...until dude tosses one of his marbles out the plane window and brains someone.
posted by acid freaking on the kitty at 8:50 AM on November 17, 2005


finding small, harmless, inexplicable things

Is that brass padlock still attached to the railing on the east side of the Empire State Building observation deck?
posted by CynicalKnight at 9:18 AM on November 17, 2005


On a recent trip to the New York Finger Lakes, my fiancee and I visited the Corning Glass Museum ...and their gift shop has a ton of this guys work. Remarkably beautiful pieces, and apparently they sell a fair number of them.

Would rather find one than buy one anyway. Who doesn't love finding little treasures?
posted by JaredSeth at 9:23 AM on November 17, 2005


Seems kind of cool, to me. Though I do wish he'd just give me a couple of them instead of hiding them...

But then, I think geocaching is cool, though I'd never go out and do it.
posted by lodurr at 9:37 AM on November 17, 2005


Nifty idea. Pretty glass work as well.
posted by deborah at 10:18 AM on November 17, 2005


I should hit Corning one of these days. Thanks for the idea, Jared!
posted by Eideteker at 10:51 AM on November 17, 2005


um, he's lost his marbles?
posted by dontoine at 11:39 AM on November 17, 2005


its the same reason we all have blogs, we want to be important, important in a world so full of people that the only way to make a splash is to do something crazy, creative, violent, or world changing.
posted by stilgar at 11:46 AM on November 17, 2005


Supposedly there's one hidden in the Observatory were I worked this summer. That's going to drive me nuts, trying to figure out a clever place it could be (four years ago too, it might already have been found). It might be outside amongst all the rocks... it is a mountain top after all.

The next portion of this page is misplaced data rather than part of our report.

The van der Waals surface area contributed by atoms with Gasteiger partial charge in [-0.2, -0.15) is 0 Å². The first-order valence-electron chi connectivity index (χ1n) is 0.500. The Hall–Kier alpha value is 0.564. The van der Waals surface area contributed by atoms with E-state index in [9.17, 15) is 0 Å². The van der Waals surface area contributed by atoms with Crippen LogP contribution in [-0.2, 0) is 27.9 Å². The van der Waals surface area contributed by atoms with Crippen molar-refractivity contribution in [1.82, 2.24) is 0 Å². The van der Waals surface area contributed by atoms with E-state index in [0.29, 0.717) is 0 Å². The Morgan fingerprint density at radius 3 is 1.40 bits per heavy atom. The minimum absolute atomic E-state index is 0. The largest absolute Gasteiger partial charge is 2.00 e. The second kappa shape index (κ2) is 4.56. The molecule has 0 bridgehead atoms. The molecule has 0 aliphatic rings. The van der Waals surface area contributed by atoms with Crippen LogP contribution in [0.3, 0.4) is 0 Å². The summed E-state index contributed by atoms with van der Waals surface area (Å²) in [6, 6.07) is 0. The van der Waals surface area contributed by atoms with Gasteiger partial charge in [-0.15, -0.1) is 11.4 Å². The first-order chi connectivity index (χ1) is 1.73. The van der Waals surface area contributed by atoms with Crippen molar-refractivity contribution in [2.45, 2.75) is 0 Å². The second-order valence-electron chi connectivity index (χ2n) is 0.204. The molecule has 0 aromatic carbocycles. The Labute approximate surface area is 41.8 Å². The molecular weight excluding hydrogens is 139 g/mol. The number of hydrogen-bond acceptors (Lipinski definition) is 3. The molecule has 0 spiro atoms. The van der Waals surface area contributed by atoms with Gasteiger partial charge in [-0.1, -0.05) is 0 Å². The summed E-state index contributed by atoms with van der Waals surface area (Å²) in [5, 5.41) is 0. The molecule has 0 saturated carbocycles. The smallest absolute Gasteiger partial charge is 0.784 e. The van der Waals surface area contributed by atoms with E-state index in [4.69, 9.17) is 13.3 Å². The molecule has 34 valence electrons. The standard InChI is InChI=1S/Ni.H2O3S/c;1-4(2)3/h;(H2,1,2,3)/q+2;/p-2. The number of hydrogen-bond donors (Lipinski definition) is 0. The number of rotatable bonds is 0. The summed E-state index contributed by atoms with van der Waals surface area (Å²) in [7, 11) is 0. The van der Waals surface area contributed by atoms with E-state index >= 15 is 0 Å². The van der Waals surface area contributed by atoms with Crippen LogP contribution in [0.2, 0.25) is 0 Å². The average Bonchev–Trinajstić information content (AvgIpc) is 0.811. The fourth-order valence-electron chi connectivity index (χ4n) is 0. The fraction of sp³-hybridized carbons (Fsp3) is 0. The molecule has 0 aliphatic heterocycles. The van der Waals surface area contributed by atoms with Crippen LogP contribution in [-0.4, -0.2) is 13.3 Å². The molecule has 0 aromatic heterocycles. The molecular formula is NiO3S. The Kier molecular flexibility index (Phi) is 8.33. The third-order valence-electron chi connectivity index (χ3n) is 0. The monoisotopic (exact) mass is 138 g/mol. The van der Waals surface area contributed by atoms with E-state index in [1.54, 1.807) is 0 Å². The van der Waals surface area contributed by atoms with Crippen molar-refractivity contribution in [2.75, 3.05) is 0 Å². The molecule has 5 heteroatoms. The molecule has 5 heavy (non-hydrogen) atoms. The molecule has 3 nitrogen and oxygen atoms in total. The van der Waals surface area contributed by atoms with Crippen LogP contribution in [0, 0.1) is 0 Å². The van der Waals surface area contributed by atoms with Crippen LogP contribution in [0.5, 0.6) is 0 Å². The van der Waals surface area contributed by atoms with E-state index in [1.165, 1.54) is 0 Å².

Dammit, and that's exactly were I was going to apply to hide one too.
posted by nelleish at 12:27 PM on November 17, 2005


I second what a.f.o.t.k. said.

This guy tosses marbles out of airplanes?!
posted by TBoneMcCool at 1:22 PM on November 17, 2005


Good try folks, but I'm not convinced. I understand the "cool" factor, but I don't think that it trumps the "i'm throwing stuff around in places that are otherwise beautiful, and am assuming that ya'll will agree with my sense of aesthetics"...

He has my permission to litter his own backyard.
posted by HuronBob at 2:58 PM on November 17, 2005


I'm sitting with HuronBob on this. This doesn't really strike me as art so much as lame marketing and littering.

And it reminds me of the bookstore reshelvers, self-important wankers wanking and saying "Look how cool we are for wanking. Now give us some money."
posted by fenriq at 3:06 PM on November 17, 2005


i like em, but dropping them from planes is a big mistake. i'd love to come across one of them someday.
posted by amberglow at 3:14 PM on November 17, 2005


Josh Simpson was a student of my father, so I know his work rather well. First, let me say: his shit is amazing. I can stare at it for hours.
I'm pretty sure he drops them out of planes in very, very depopulated areas. I think he's a damn hippy (he lived in a teepee for a while), but he's not homicidal.